Bitter Melon by Cara Chow
Frances, a Chinese-American student at an academically competitive school in San Francisco, has always had it drilled into her to be obedient to her mother and to be a straight-A student so that she can go to Med school. But is being a doctor what she wants? It has never even occurred to Frances to question her own feelings and desires until she accidentally winds up in speech class and finds herself with a hidden talent. Does she dare to challenge the mother who has sacrificed everything for her? Set in the 1980s.
Team Owl Review
This book is really an amazing book with an amazing plot. The main character in Bitter Melon is Frances (that’s her American name, her real Chinese name is Fei Ting), and her whole life she had been expected to go to a medical school to be a doctor, because that’s what her mother wants her to do. She hadn’t really challenged that until she ends up in a speech class instead of a calculus class, and discovers her love and talent in speech. This book is really about Frances finding the power and courage in herself to make her own decisions about what she wants to do with her life, and her many struggles along the way.
Best for ages 12/13+
My note: I tried to read this one and had to stop after about the first 75 pages. I just couldn’t get into, but a think a teenage girl would relate so well to the main character’s struggle with her mom. As a mom I had a completely different perceptive.
BROOKLYN: Andi Alpers is on the edge. She’s angry at her father for leaving, angry at her mother for not being able to cope, and heartbroken by the loss of her younger brother, Truman. Rage and grief are destroying her. And she’s about to be expelled from Brooklyn Heights’ most prestigious private school when her father intervenes. Now Andi must accompany him to Paris for winter break.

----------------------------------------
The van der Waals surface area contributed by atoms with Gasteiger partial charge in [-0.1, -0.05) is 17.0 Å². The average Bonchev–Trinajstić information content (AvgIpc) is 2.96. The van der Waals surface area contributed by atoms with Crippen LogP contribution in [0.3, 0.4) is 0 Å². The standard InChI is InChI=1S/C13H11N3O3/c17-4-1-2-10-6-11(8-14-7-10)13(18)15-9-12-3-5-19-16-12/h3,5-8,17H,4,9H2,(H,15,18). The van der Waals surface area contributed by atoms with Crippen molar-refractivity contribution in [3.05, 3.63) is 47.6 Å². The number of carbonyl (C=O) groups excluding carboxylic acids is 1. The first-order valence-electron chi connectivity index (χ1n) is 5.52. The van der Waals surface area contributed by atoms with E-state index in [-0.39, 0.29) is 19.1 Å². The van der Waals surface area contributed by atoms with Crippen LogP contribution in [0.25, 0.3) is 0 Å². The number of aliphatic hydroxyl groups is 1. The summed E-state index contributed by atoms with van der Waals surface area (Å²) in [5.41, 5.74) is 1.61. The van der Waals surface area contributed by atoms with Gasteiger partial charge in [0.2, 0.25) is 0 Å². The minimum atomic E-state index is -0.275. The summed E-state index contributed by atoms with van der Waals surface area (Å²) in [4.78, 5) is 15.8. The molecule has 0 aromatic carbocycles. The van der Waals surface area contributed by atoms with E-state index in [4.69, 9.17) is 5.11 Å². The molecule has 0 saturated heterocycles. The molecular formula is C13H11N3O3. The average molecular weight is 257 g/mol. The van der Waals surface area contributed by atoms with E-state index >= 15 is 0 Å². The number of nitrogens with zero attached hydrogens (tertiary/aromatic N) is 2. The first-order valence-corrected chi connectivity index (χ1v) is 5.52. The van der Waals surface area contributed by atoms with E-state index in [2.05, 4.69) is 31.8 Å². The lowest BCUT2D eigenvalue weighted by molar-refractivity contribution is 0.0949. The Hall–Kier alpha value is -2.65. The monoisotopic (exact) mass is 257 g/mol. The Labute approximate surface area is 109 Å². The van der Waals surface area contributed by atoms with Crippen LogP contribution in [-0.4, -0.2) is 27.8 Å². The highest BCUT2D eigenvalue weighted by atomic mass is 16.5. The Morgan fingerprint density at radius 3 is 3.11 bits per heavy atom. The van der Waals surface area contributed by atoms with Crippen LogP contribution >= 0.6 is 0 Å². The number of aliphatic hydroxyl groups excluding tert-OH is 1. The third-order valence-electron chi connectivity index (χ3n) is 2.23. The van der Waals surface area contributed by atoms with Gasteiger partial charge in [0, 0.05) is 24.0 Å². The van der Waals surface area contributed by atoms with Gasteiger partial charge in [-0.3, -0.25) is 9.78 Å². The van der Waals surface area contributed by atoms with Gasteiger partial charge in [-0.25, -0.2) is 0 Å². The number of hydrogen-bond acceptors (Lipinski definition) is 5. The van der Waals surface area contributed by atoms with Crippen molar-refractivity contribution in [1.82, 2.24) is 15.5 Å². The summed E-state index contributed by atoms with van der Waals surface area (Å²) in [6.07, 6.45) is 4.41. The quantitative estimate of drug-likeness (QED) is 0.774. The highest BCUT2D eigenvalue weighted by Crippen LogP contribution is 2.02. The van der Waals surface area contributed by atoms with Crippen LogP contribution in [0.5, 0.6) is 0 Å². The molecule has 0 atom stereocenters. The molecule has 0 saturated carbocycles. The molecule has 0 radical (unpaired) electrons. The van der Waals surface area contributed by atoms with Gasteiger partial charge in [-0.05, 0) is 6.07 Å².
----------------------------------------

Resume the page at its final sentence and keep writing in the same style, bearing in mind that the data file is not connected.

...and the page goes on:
PARIS: Alexandrine Paradis lived over two centuries ago. She dreamed of making her mark on the Paris stage, but a fateful encounter with a doomed prince of France cast her in a tragic role she didn’t want—and couldn’t escape.
Two girls, two centuries apart. One never knowing the other. But when Andi finds Alexandrine’s diary, she recognizes something in her words and is moved to the point of obsession. There’s comfort and distraction for Andi in the journal’s antique pages—until, on a midnight journey through the catacombs of Paris, Alexandrine’s words transcend paper and time, and the past becomes suddenly, terrifyingly present.
I read Revolution and I was going to do a book review for it, but I could not figure out what to say! I loved/liked the book but the book itself is kind of…confusing??? I don’t know but it sure made it hard to try to come up with a review! But to basically sum it up, the first few pages or 1 chapter are 100% confusing, but once you get past that, she pretty much lays off the big words, and it gets WAY good. Although she throws a twist in at the end that I wasn’t sure I liked that much, but I think that I grew to liking it a little better as the end came near. But the book itself is a little thicker…but once you get into the story, the pages go by fast. Oh and I l<3ve the cover!